HAITI, Take 2: Gonaives

December 17, 2010  •  Leave a Comment

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Leaving the Port au Prince airport, March 2010-2 months after the earthquake.
It looks like we're heading back to Haiti this coming March. I'm tremendously excited. This time we'll head up to Gonaives, north west of Port au Prince. Gonaives has been the site of a lot of flooding in the past (a huge understatement...). Back in 2008 it was bad - as in ‘biblical proportions’ bad. I found this link on the NASA site. It shows massive flooding east of Gonaives, with a new lake formed in Savane Jung, a low-lying area east of the city, and obliterating the main road into the region. In September 2004 more than 2,500 people died in Tropical Storm Jeanne, then again in 2008 they were hammered by Hurricane's Gustav, Hanna and Ike. In 1 season. Again, many more died there and in neighboring villages. A quick google search produced a number of compelling image sources. Patrick Farrell, a PJ in Miami, did some outstanding work around Gonaives, earning him a Pulitzer. WARNING ADVISED: The images are unbelievable - be prepared.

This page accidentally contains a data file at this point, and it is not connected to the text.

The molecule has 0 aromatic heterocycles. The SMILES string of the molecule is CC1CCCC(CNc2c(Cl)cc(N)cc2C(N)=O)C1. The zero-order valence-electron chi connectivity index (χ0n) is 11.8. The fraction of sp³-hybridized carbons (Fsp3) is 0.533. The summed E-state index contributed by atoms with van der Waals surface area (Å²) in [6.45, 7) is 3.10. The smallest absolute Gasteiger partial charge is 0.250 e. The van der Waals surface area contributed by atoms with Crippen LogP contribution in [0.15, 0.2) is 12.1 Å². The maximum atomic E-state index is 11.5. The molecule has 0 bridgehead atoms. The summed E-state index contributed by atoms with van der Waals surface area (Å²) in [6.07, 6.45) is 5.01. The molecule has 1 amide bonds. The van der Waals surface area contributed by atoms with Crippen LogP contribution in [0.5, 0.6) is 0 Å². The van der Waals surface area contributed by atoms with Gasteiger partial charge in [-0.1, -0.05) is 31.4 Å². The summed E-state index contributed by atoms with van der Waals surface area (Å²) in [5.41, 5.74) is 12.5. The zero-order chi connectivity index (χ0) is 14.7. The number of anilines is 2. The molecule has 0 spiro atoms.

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A few of the kids pose for a portrait in the beautiful, late afternoon Haitian light.
In preparation for this trip I've been working through a book, "HAITI-The Tumultuous History-from Pearl of the Caribbean to Broken Nation," by Philippe Girard. The provincial illustration on the cover nearly scared me away but I sat down in a comfy chair at B&N and read through the first few pages. It's written in a simple, clear style - which is really good because it has a ton of historical meat. Anyone interested in learning the back story of Haiti, this is a great place to start. You can almost begin to understand this kind of reception from the occasional weary Haitian:

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Men wait outside the airport at Port au Prince for anything resembling work.

He was the rare exception-and after reading only the first few pages of the book I think I finally am beginning to get it... everyone else was friendly beyond belief. But the big question is, Why? After what they've been through as a people? And not I'm not just talking about the earthquake this year - I'm talking about for the past few hundred years. The hardships the Haitian people have endured are staggering. And yet they smile. They're warm, loving, friendly people and happy to see the outpouring of help.
 
I was writing my friend Chris the other day and saying aloud for the first time how, before 2010, to me Haiti meant boat people off the coast of Florida and excessive heat. I really had no idea how poor Haiti was, and had no real concept of what that meant. Like so many "fortunate Americans" I grew up in what could be considered a middle class world in a middle class town. I had no idea what lay 600 miles off the coast of Florida until I went to see it for myself March of this year.

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Laundry day on one of the streets of Port au Prince.